Overall, from a marketers perspective on making connections, their is no better Hispanic marketing conference. That is a tough comparison too because the LATISM conference has great content, Hispanicize is quickly turning into a Latino version of SXSW, and both bring in great crowds.  However, in LA last week every time I sat down, I found myself surrounded by marketing directors and managers running some of the most iconic U.S. brands. And they were great, inspiring people who were normal and genuine; I spoke with the Stop & Shop marketing manager about efficient work-spaces. A Best Buy VP personally invited me to a gala in the city honoring the mayor of Los Angeles among others. I even spoke with an executive from Home Depot about the use of Spanglish in marketing products such as Sheetrock and Sawsall.
opening reception of the Hispanic Retail 360 Summit.

Enjoying a few cocktails at the opening reception of the Hispanic Retail 360 Summit. Pictured: Meghan Becker of Stagnito, Natasha Pongonis of Social Media Spanish, and Joe Ray of EB Lane.

Top-Notch Hispanic Marketing Content

As for the content I was quite impressed with the presentations provided by the sponsors and other presenters. A standard powerpoint did not cut it here. Javier Farfan from presenting sponsor Pepsi, and José Barra from Target wowed the audiences with cutting edge video showing off their latest advertising campaign strategies. Advance Auto Parts stepped it up with inspiring speaker, Tony Suarez, who led the audience on an impassioned view of the needs of the Hispanic auto parts consumer.  A visit by renowned mayor of Los Angeles, Antonio Villaraigosa as well as actor JR. Martinez really delivered the motivation needed on an early Thursday morning. I found out that Martinez was much more than just a soap opera star and how much the mayor really does for the city of Angels.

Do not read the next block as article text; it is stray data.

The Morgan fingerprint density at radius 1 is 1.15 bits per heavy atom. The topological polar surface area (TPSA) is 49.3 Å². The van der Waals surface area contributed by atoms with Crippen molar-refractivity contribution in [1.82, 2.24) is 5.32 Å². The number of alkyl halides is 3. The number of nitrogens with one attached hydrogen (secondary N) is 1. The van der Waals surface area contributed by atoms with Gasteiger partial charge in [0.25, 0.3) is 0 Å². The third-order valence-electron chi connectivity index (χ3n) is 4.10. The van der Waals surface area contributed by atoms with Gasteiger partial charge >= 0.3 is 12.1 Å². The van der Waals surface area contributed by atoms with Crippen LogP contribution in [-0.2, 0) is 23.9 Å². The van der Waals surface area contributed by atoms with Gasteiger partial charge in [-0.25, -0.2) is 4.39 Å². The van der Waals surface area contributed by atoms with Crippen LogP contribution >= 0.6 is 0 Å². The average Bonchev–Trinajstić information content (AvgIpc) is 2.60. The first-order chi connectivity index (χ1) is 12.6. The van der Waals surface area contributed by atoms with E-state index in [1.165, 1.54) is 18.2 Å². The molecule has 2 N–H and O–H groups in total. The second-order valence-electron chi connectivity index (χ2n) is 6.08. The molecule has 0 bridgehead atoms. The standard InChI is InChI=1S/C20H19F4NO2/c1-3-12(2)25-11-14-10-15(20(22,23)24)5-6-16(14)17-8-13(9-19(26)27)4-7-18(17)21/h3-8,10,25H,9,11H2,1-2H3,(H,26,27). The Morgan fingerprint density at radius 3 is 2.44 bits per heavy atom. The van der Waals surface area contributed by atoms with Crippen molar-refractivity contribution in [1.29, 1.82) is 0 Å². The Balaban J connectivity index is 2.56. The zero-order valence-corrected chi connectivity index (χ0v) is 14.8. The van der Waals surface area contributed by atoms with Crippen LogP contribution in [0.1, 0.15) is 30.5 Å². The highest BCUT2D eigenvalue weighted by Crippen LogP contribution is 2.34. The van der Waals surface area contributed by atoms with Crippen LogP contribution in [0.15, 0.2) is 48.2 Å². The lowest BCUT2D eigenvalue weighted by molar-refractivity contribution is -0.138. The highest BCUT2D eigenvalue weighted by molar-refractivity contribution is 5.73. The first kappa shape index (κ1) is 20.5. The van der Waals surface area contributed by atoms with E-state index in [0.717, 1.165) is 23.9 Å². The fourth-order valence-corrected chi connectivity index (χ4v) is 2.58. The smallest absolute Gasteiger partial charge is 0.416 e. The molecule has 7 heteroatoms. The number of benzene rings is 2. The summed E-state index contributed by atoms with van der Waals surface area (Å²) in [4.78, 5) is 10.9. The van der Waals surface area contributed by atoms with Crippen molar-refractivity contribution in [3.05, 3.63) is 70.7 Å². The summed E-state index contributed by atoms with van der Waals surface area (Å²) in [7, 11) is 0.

Best Session: Spanglish – El Badboy de Linguistics

On the eve of the final day of the conference, I spoke with a conference organizer who asked me what was the best session I attended. I answered easily that it was the Spanglish workshop. My colleague from the dessert, Joe Ray of EB Lane, led the session which turned into a fun group conversation about how and why Spanglish is increasingly used in advertising. Joe did something extraordinary by distributing handouts displaying Spanglish ads on billboards and other forums. It was a simple, yet brilliant way to spark conversation as so rarely do you get to hold something as you discuss a topic. I think most attendees felt younger instantly thinking back to the last time they had used handouts in their 9th grade science class. And when you have an engaged, forever-young audience, the conversation just flows.

Wish I Had that Hour Back